The law requires most states in the South and more than 12,000 municipalities to “pre-clear” with the Justice Department any changes in their voting and election procedures. These can range from the location of polling places to the shape of electoral districts in the state legislatures.
Its original aim was to prevent county officials from adopting schemes such as shifting the hours and places for voter registration to keep blacks off the voter rolls.
It has had an enormous impact in its nearly 45-year history, opening the polls to millions of black voters.
“This law has an extremely important symbolic effect even today,” said Paul Hancock, who was a veteran Justice Department lawyer and defender of the Voting Rights Act. It forces states and counties to think twice before making changes that would have an unfair impact on black voters and candidates, he said.
The law was extended in the 1970s to several counties in Northern California, New York and elsewhere that had a high percentage of non-English-speaking residents.
More recently, however, Congress did not update the law to change its scope or account for new problems. Critics said states such as Ohio and Florida have had much-publicized voting problems, yet they are not covered by the law.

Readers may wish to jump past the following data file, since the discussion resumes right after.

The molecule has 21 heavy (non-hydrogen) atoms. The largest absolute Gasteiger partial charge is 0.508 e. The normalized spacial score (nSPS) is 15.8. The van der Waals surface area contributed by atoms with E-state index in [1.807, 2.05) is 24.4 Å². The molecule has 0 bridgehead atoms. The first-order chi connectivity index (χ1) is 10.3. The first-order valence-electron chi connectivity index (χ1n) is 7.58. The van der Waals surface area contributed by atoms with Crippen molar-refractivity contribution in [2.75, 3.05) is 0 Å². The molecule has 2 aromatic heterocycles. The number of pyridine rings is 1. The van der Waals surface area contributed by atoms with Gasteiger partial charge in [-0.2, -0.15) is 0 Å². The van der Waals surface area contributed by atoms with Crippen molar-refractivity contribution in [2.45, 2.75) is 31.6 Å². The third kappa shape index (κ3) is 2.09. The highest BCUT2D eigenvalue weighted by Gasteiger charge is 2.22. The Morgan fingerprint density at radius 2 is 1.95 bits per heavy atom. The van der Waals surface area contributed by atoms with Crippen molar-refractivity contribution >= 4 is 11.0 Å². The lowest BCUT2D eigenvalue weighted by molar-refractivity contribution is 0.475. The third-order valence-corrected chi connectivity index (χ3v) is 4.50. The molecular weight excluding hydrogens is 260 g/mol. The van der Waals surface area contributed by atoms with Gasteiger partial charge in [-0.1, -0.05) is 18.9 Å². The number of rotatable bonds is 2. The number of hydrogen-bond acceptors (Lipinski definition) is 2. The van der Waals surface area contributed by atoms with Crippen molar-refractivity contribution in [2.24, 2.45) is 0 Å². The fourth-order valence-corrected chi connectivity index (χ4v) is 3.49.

“Things have changed in the South,” said Roberts in announcing Monday’s decision. Blacks and whites now register to vote at the same level across the South, he said. And by some measures, the gap between whites and blacks is less in much of the South than elsewhere in the nation, he said. “These improvements are no doubt due in significant part to the Voting Rights Act itself and stand as a monument to its success,” he said. “Past success alone, however, is not adequate justification to retain the pre-clearance requirement.”
But having set the stage for knocking down the law, Roberts said the court had decided instead to set up a method that would allow municipalities to escape from it.
“This is not a great loss to the Voting Rights Act,” Hancock said. “It may even help preserve it by allowing some jurisdictions to bail out.”